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The stair in my garage is very ugly and it's off-gassing bad particle board smell. Especially the first riser is rotted.

So I am going to make a new stair by replacing current treads and risers with plywood or oak hardwood. But I have no idea how to protect the first riser. When it's raining or snowing, there will be quite a bit of water from the car.

  • You could use waterproof "marine" plywood for the risers. Looks like the failure is at the bottom of the risers on the lower steps. Prime all sides (incl underside) with waterproof primer before painting exposed surfaces (incl bottom edge) with exterior or heavy duty paint. How do you plan to make the treads slip resistant. Commented Mar 13, 2017 at 12:38
  • Thanks. For slip resistant, I probably will just put some kind of anti-slip tape.
    – XWLI
    Commented Mar 13, 2017 at 23:54

3 Answers 3


Untreated plywood and oak will rot if heavily exposed to water. You need to switch your thinking to how an outdoor staircase is built. They use rot resistant wood, treated wood, or composite materials.

Marine plywood is a popular idea for water resistance but, due to its chemical composition, it isn't a healthy wood to use in a house. If children spend a lot of time playing on marine wood, they are risking actual poisoning. The symptoms start with mild chemical rashes and get worse from there.

Of your choices composite deck material will last the longest. And there is actual composite stair treads. But I've also built stairs using normal composite deck boards. As long as the under support isn't too far apart two 5ish inch composite boards work very well. See what you have locally. Treated and cedar lumber also works quite well, it just doesn't last as long. Purposed lumber like external stair treads are usually textured for traction.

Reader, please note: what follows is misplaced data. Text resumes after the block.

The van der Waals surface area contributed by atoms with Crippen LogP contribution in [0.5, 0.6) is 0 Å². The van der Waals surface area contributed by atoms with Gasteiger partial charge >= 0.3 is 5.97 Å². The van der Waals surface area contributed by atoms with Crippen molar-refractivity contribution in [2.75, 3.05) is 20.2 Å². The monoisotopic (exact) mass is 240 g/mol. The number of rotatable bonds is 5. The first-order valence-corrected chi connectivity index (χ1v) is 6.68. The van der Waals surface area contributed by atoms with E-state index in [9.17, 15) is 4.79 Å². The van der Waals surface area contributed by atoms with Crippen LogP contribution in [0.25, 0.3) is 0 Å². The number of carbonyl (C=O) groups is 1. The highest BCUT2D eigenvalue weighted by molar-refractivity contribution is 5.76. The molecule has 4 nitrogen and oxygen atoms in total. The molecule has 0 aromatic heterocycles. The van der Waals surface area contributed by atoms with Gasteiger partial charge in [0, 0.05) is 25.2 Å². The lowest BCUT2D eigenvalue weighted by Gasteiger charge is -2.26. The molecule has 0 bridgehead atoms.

Also check your local codes, some do not want any treated wood indoors. You may be limited to composite and natural rot resistant wood.

The riser covering the entire opening isn't strictly necessary. Check your local codes, but openings to the rise is often limited to a max opening of less than 4 inches. The purpose of that is to prevent a child from sticking their head in the opening. http://www.co.stevens.wa.us/landservices/documents/STAIRWAYSECTION.pdf

While riser boards provide extra strength to the tread, a 2x12 stair tread doesn't usually need the support. That does depend on the stair design. The riser board is there more for looks, and safety, than strength. If you wish to leave small gaps for drainage, it won't harm the structure of the stairs.


I'd do the first 2-5 steps in concrete/masonry. That's what's under and around them, it's rot-proof, it should last the life of the building. I'm innately suspicious of the repeated black spots on the bottom 3 risers, indicating the problem (or a problem) extends higher than the first one, perhaps.


I wouldn't rebuild. That's always a much bigger job that anticipated for a DIYer.

I'd shave 1-1/2" from the bottom of the assembly and slide two pressure-treated 2x6 boards underneath. I'd then sand any rough areas and paint the entire thing with some heavy floor paint. Seal the railing with urethane and call it a day. It's a garage after all, and it's going to get beat up and dirty no matter what you do.

Your cars surely "off-gas" far more than the particle board does (or soon will), and a paint seal will dramatically reduce that anyway.

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